03 March 2009

Bountiful desert of Lent

First Week of Lent (T): Is 55.10-11; Mt 6.7-15
Fr. Philip Neri Powell, OP
Convento SS. Domenico e Sisto, Roma

[NB. Also podcasted. . .right sidebar under "Roman Homilies."]

Our Lord says to Isaiah, “My word,” falling like rain and snow from the heavens, watering the earth, “shall not return to me void, but shall do my will, achieving the end for which I sent it…[to give] seed to the one who sows and bread to the one who eats.” Rain and snow watering the earth. Bread to eat. Sowing seed on fruitful soil. Can we see the desert sands of Lent as rich, fertile ground, abundantly sown with well-watered seed? Is this how we should be imagining our fasting and prayer? Isn’t this a time for cutting away, cleaning up, setting aside, and trimming down? Aren’t we suppose to find ourselves wounded and weak, in need of rescue and restoration? Is Lent the proper time for us to be thinking about planting well-watered seed in fertile ground? As any good farmer will tell you: you cannot plant a field choked with weeds and brush…first, you have to clear the land, then you start to plant.

Let’s clear some spiritual land this morning! Starting with prayer. How do you pray? Jesus tells his disciples not to babble like the pagans when they pray. Don’t babble? That’s right, don’t babble. He says, “Your Father knows what you need before you ask Him.” So, how then should we pray? We ask for what we need. Nothing more. Daily bread. Forgiveness. Rescue from temptation, deliverance from evil. And for these we are to give constant thanks and praise. Why ask for what we need when the Father already knows what we need? We are completely dependent on God for everything. Asking for what we need exercises our humility, thus making our prayer all the more fruitful for understanding ourselves as creatures loved by our Creator.

How about fasting? First, why are you fasting? Are you taking advantage of Lent to lose a little weight for summer? Maybe trim down for the beach? Are you fasting to acquire a good habit? Or perhaps to lose a bad one? Are you following the rules merely to follow the rules? If your fasting is something other than a means of clearing away the spiritual brush, a way of pulling the noxious weeds that strangle your fruitful growth, then your fasting is without good purpose. Fasting is a discipline, that is, it is a way of learning. What are you learning from your Lenten fast? Come Easter, what will you know about your life in Christ that you do not know now? What can fasting teach us? Like praying for our needs, fasting can teach us about our dependence on God, about our need to acknowledge our dependence and give God thanks for His generosity. Fasting is not about “going without” food or drink or shopping. Fasting is about “going with” God instead of food or drink or shopping.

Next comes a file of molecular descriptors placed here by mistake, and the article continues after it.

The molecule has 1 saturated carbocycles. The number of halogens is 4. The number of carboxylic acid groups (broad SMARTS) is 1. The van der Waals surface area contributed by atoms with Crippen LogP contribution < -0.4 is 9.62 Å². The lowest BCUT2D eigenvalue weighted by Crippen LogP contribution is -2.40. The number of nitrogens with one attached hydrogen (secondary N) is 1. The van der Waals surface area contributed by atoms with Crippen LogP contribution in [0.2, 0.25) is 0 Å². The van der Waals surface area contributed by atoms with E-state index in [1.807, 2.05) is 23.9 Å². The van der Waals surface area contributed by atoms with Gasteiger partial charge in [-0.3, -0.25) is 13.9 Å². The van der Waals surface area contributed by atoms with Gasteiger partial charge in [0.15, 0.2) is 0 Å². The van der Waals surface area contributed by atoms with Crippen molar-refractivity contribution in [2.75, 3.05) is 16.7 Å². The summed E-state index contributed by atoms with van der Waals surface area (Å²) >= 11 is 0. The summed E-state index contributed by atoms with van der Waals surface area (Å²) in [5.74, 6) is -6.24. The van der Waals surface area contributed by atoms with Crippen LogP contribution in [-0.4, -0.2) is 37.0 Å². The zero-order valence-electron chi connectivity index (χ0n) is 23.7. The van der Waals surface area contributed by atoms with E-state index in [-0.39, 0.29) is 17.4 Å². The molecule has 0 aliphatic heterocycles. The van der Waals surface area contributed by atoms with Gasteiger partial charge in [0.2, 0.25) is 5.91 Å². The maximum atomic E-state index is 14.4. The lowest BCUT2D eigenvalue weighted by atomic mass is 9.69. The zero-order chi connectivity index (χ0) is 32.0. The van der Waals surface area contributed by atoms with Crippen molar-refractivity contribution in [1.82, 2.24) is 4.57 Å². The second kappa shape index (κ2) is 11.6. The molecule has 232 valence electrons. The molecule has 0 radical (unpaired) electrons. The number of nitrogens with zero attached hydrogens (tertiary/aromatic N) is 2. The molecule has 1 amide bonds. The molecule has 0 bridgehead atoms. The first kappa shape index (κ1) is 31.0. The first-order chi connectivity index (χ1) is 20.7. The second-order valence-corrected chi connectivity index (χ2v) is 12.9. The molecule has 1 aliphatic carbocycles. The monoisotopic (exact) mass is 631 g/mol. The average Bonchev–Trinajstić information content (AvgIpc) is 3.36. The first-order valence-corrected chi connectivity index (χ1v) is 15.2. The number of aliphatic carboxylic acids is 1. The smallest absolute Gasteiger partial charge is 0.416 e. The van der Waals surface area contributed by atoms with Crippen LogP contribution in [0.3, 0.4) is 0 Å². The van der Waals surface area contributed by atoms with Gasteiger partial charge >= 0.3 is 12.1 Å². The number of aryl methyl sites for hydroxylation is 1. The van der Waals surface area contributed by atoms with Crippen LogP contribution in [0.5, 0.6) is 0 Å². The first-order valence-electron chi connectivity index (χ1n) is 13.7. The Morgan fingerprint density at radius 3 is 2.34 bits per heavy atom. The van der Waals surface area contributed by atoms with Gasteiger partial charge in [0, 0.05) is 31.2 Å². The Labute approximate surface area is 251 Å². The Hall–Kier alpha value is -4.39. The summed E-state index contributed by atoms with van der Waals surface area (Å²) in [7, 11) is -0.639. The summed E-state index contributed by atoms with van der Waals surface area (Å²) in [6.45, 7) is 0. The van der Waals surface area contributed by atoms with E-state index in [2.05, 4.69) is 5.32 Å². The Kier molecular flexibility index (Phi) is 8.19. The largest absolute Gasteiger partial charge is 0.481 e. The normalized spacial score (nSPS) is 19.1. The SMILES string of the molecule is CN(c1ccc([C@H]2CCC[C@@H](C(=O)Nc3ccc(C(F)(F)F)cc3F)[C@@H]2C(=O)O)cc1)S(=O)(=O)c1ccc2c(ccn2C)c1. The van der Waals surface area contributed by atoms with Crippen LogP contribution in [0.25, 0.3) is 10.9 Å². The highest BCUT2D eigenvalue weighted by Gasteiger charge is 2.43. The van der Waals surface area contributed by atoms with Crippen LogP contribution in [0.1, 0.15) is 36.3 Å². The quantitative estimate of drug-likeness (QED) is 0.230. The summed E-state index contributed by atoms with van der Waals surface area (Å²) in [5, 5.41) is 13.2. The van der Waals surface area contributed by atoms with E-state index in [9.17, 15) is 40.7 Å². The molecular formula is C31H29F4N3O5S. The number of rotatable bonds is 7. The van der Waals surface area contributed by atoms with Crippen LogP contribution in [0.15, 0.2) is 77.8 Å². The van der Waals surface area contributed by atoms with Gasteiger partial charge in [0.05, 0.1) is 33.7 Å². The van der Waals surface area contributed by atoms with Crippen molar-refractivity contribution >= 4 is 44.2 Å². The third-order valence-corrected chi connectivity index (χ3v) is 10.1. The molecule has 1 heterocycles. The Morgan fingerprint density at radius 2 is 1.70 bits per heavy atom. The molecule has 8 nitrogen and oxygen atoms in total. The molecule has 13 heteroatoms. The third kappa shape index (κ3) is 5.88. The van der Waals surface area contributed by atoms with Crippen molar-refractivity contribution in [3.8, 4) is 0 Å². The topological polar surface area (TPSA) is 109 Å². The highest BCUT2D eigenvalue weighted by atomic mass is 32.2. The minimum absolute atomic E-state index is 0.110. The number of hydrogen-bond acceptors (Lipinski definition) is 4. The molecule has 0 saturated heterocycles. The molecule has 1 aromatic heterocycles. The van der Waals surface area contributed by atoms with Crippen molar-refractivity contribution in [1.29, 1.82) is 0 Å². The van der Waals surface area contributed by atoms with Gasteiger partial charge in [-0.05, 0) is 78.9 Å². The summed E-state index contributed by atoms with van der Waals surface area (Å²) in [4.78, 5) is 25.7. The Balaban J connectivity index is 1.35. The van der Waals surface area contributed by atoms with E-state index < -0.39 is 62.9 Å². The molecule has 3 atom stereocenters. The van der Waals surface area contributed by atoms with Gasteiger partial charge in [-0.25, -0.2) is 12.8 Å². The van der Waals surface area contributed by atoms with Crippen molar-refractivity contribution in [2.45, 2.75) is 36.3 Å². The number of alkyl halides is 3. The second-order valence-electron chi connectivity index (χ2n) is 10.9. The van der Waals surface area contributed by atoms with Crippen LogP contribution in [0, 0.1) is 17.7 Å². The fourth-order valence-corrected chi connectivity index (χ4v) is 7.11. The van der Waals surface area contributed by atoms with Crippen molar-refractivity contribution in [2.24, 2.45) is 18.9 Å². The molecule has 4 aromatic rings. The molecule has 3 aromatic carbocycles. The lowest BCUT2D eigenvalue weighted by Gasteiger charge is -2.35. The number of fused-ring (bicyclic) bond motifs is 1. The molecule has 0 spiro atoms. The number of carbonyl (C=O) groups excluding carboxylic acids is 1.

The Lord tells Isaiah, “[My word] shall not return to me void, but shall do my will, achieving the end for which I sent it.” If the Word of the Lord is to achieve its end for you, it must do so with you. The Word must find in your heart and mind a field cleared of strangling weeds and choking brush. The Word waters thirsty ground, and the seed finds welcome in rich soil. We have forty days to turn a Lenten desert into a verdant field. Pray, fast, and never forget, never forget: gives thanks, always give thanks!


  1. This is a question for this Lenten season that concerns "carrying our crosses." I am reading Matthew. In it Matthew tells us that Jesus says, "Deny yourself, pick up your cross, and follow me." I've spent some time meditating on these invitations from Christ. As I was thinking about it, it occurred to me that it is so unusual that Jesus would refer to picking up a cross so long before His Passion. Not that He wouldn't know what was coming, He is God and knows what awaits Him. But is it possible that those listening might not know at all what this means until long after the Death and Resurrection? Was Jesus planting a seed for later growth? Like during His Transfiguration? Or was carrying a cross a typical phrase that His listeners would understand immediatley? Were the people He was preaching to accustommed to watching criminals carry the cross beams of their own crucifixions? If not, then Jesus' instruction must have been meant for understanding after His Passion. It's a timeline question (tricky thing with the Eternal God), I guess, unless I am unaware of the punishment customs of the time.

    How could I have gotten to 50 years of age and not know the answer to this question? The Gospels are an unfathomable source of faith and grace. Amen.

    Hope this isn't too simple a question for this awesome blog!

  2. "My Word, falling like rain and snow from the heavens, watering the earth, shall not return to me void, but shall do my will, achieving the end for which I sent it…" ...takes me to an afternoon in the sun on my porch sometime after my moment of conversion when day after day after day I was 'getting' it. 'Getting' the analogies in THIS passage one afternoon is memorable.

    "...shall not return to me void..." can be likened to the action of evaporation following the watering of the earth. It compares to the ascent of our spirit in prayer to Him.

    "...shall do my will, achieving the end for which I sent it..." was particularly encouraging in terms of confidence in myself in this new life.

    Thanks for this, Fr. Philip:
    "Asking for what we need [when He already knows] exercises our humility..."

    And this:
    "Fasting is about going 'with God' instead of..."

  3. this is a fabulous homily!!

    unless you yell at me...I'm gonna link to it as I've gotten several questions about fasting here lately.